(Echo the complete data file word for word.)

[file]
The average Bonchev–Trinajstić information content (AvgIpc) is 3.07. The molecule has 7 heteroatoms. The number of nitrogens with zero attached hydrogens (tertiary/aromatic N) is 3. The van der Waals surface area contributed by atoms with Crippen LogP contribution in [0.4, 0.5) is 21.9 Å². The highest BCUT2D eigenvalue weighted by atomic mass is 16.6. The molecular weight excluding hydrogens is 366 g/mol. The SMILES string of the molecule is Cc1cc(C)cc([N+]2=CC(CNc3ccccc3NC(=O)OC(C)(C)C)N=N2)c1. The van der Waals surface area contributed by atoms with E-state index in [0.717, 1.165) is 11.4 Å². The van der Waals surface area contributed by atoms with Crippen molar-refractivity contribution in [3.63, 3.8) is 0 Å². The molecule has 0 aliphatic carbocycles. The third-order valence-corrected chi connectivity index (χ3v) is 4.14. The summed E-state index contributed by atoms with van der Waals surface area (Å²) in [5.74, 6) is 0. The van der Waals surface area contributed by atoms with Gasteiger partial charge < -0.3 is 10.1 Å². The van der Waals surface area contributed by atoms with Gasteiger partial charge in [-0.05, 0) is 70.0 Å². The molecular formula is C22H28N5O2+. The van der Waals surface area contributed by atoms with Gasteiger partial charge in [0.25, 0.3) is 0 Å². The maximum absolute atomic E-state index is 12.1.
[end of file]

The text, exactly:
The average Bonchev–Trinajstić information content (AvgIpc) is 3.07. The molecule has 7 heteroatoms. The number of nitrogens with zero attached hydrogens (tertiary/aromatic N) is 3. The van der Waals surface area contributed by atoms with Crippen LogP contribution in [0.4, 0.5) is 21.9 Å². The highest BCUT2D eigenvalue weighted by atomic mass is 16.6. The molecular weight excluding hydrogens is 366 g/mol. The SMILES string of the molecule is Cc1cc(C)cc([N+]2=CC(CNc3ccccc3NC(=O)OC(C)(C)C)N=N2)c1. The van der Waals surface area contributed by atoms with E-state index in [0.717, 1.165) is 11.4 Å². The van der Waals surface area contributed by atoms with Crippen molar-refractivity contribution in [3.63, 3.8) is 0 Å². The molecule has 0 aliphatic carbocycles. The third-order valence-corrected chi connectivity index (χ3v) is 4.14. The summed E-state index contributed by atoms with van der Waals surface area (Å²) in [5.74, 6) is 0. The van der Waals surface area contributed by atoms with Gasteiger partial charge < -0.3 is 10.1 Å². The van der Waals surface area contributed by atoms with Gasteiger partial charge in [-0.05, 0) is 70.0 Å². The molecular formula is C22H28N5O2+. The van der Waals surface area contributed by atoms with Gasteiger partial charge in [0.25, 0.3) is 0 Å². The maximum absolute atomic E-state index is 12.1.